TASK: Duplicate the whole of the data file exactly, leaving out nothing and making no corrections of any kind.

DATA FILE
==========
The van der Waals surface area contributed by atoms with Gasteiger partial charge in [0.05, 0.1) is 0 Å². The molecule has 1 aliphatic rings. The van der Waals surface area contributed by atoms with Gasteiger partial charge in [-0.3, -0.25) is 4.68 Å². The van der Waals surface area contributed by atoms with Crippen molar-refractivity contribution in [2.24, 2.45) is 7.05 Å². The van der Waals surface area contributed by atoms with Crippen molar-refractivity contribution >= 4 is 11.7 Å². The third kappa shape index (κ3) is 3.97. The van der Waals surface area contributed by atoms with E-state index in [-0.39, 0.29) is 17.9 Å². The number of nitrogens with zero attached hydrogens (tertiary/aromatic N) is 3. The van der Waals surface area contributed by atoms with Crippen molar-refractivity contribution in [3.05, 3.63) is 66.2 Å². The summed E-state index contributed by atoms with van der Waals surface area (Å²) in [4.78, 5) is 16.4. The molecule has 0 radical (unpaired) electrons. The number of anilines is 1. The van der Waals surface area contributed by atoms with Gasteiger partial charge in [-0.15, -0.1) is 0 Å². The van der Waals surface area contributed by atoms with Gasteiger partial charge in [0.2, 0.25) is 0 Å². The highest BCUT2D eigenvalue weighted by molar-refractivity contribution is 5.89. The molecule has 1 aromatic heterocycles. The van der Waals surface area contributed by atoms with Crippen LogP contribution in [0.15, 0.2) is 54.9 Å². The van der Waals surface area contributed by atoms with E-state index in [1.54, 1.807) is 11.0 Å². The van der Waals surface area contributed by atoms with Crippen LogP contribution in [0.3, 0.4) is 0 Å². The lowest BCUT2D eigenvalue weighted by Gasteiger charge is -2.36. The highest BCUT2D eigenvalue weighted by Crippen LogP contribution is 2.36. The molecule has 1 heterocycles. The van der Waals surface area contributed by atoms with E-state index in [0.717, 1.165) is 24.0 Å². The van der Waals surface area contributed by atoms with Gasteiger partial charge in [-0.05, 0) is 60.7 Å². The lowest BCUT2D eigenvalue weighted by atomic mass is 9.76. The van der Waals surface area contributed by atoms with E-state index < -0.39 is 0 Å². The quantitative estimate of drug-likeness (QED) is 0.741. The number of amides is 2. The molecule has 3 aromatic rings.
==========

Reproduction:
The van der Waals surface area contributed by atoms with Gasteiger partial charge in [0.05, 0.1) is 0 Å². The molecule has 1 aliphatic rings. The van der Waals surface area contributed by atoms with Gasteiger partial charge in [-0.3, -0.25) is 4.68 Å². The van der Waals surface area contributed by atoms with Crippen molar-refractivity contribution in [2.24, 2.45) is 7.05 Å². The van der Waals surface area contributed by atoms with Crippen molar-refractivity contribution >= 4 is 11.7 Å². The third kappa shape index (κ3) is 3.97. The van der Waals surface area contributed by atoms with E-state index in [-0.39, 0.29) is 17.9 Å². The number of nitrogens with zero attached hydrogens (tertiary/aromatic N) is 3. The van der Waals surface area contributed by atoms with Crippen molar-refractivity contribution in [3.05, 3.63) is 66.2 Å². The summed E-state index contributed by atoms with van der Waals surface area (Å²) in [4.78, 5) is 16.4. The molecule has 0 radical (unpaired) electrons. The number of anilines is 1. The van der Waals surface area contributed by atoms with Gasteiger partial charge in [-0.15, -0.1) is 0 Å². The van der Waals surface area contributed by atoms with Gasteiger partial charge in [0.2, 0.25) is 0 Å². The highest BCUT2D eigenvalue weighted by molar-refractivity contribution is 5.89. The molecule has 1 aromatic heterocycles. The van der Waals surface area contributed by atoms with Crippen LogP contribution in [0.15, 0.2) is 54.9 Å². The van der Waals surface area contributed by atoms with E-state index in [1.54, 1.807) is 11.0 Å². The van der Waals surface area contributed by atoms with Crippen LogP contribution in [0.3, 0.4) is 0 Å². The lowest BCUT2D eigenvalue weighted by Gasteiger charge is -2.36. The highest BCUT2D eigenvalue weighted by Crippen LogP contribution is 2.36. The molecule has 1 heterocycles. The van der Waals surface area contributed by atoms with E-state index in [0.717, 1.165) is 24.0 Å². The van der Waals surface area contributed by atoms with Gasteiger partial charge in [-0.05, 0) is 60.7 Å². The lowest BCUT2D eigenvalue weighted by atomic mass is 9.76. The van der Waals surface area contributed by atoms with E-state index < -0.39 is 0 Å². The quantitative estimate of drug-likeness (QED) is 0.741. The number of amides is 2. The molecule has 3 aromatic rings.